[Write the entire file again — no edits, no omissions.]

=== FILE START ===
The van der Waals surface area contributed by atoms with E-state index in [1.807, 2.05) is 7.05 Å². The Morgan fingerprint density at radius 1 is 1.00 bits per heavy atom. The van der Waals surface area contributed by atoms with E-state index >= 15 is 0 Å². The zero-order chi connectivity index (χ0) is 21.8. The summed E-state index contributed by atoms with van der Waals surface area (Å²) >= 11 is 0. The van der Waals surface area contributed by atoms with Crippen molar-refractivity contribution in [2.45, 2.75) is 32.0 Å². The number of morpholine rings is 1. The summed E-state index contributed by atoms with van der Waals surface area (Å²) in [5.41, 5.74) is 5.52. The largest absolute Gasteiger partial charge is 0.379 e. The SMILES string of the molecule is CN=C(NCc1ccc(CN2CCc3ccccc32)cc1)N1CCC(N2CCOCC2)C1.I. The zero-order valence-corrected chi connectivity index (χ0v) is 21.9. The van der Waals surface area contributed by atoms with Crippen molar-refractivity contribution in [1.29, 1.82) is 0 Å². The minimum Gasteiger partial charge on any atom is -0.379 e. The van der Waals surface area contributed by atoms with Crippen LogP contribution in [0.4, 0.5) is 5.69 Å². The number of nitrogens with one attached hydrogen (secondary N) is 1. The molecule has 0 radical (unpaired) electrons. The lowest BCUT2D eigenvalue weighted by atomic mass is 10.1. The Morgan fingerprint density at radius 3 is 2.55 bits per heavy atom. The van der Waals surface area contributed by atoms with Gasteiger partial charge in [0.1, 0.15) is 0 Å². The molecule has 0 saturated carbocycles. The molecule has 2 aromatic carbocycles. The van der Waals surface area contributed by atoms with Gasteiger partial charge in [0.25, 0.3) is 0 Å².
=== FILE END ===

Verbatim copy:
The van der Waals surface area contributed by atoms with E-state index in [1.807, 2.05) is 7.05 Å². The Morgan fingerprint density at radius 1 is 1.00 bits per heavy atom. The van der Waals surface area contributed by atoms with E-state index >= 15 is 0 Å². The zero-order chi connectivity index (χ0) is 21.8. The summed E-state index contributed by atoms with van der Waals surface area (Å²) >= 11 is 0. The van der Waals surface area contributed by atoms with Crippen molar-refractivity contribution in [2.45, 2.75) is 32.0 Å². The number of morpholine rings is 1. The summed E-state index contributed by atoms with van der Waals surface area (Å²) in [5.41, 5.74) is 5.52. The largest absolute Gasteiger partial charge is 0.379 e. The SMILES string of the molecule is CN=C(NCc1ccc(CN2CCc3ccccc32)cc1)N1CCC(N2CCOCC2)C1.I. The zero-order valence-corrected chi connectivity index (χ0v) is 21.9. The van der Waals surface area contributed by atoms with Crippen molar-refractivity contribution in [1.29, 1.82) is 0 Å². The minimum Gasteiger partial charge on any atom is -0.379 e. The van der Waals surface area contributed by atoms with Crippen LogP contribution in [0.4, 0.5) is 5.69 Å². The number of nitrogens with one attached hydrogen (secondary N) is 1. The molecule has 0 radical (unpaired) electrons. The lowest BCUT2D eigenvalue weighted by atomic mass is 10.1. The Morgan fingerprint density at radius 3 is 2.55 bits per heavy atom. The van der Waals surface area contributed by atoms with Gasteiger partial charge in [0.1, 0.15) is 0 Å². The molecule has 0 saturated carbocycles. The molecule has 2 aromatic carbocycles. The van der Waals surface area contributed by atoms with Gasteiger partial charge in [0.25, 0.3) is 0 Å².